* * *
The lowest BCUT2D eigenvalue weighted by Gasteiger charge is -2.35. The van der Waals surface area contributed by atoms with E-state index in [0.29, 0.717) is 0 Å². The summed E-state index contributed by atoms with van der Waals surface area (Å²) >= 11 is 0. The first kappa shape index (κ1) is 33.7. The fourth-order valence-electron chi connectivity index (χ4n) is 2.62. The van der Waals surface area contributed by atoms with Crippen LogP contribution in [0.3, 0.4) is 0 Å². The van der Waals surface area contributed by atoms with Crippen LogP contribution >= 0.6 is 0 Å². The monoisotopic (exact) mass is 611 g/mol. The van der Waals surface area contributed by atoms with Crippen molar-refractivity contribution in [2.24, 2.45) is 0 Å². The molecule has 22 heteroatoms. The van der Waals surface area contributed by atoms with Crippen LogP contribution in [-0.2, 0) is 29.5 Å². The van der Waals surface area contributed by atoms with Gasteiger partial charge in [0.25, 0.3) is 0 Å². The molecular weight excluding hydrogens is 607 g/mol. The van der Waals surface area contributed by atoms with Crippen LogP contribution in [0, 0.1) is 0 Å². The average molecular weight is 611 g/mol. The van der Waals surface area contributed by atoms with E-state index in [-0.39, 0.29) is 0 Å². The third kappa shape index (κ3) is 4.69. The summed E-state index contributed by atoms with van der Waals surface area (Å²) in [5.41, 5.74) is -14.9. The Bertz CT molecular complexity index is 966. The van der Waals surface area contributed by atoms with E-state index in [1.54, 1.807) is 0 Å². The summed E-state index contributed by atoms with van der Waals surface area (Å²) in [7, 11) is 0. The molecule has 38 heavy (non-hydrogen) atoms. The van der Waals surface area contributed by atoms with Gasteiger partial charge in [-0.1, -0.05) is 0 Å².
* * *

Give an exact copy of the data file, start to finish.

The lowest BCUT2D eigenvalue weighted by Gasteiger charge is -2.35. The van der Waals surface area contributed by atoms with E-state index in [0.29, 0.717) is 0 Å². The summed E-state index contributed by atoms with van der Waals surface area (Å²) >= 11 is 0. The first kappa shape index (κ1) is 33.7. The fourth-order valence-electron chi connectivity index (χ4n) is 2.62. The van der Waals surface area contributed by atoms with Crippen LogP contribution in [0.3, 0.4) is 0 Å². The van der Waals surface area contributed by atoms with Crippen LogP contribution >= 0.6 is 0 Å². The monoisotopic (exact) mass is 611 g/mol. The van der Waals surface area contributed by atoms with Crippen molar-refractivity contribution in [2.24, 2.45) is 0 Å². The molecule has 22 heteroatoms. The van der Waals surface area contributed by atoms with Crippen LogP contribution in [-0.2, 0) is 29.5 Å². The van der Waals surface area contributed by atoms with Gasteiger partial charge in [0.25, 0.3) is 0 Å². The molecular weight excluding hydrogens is 607 g/mol. The van der Waals surface area contributed by atoms with Crippen LogP contribution in [0, 0.1) is 0 Å². The average molecular weight is 611 g/mol. The van der Waals surface area contributed by atoms with E-state index in [-0.39, 0.29) is 0 Å². The third kappa shape index (κ3) is 4.69. The summed E-state index contributed by atoms with van der Waals surface area (Å²) in [5.41, 5.74) is -14.9. The Bertz CT molecular complexity index is 966. The van der Waals surface area contributed by atoms with E-state index in [1.54, 1.807) is 0 Å². The summed E-state index contributed by atoms with van der Waals surface area (Å²) in [7, 11) is 0. The molecule has 38 heavy (non-hydrogen) atoms. The van der Waals surface area contributed by atoms with Gasteiger partial charge in [-0.1, -0.05) is 0 Å².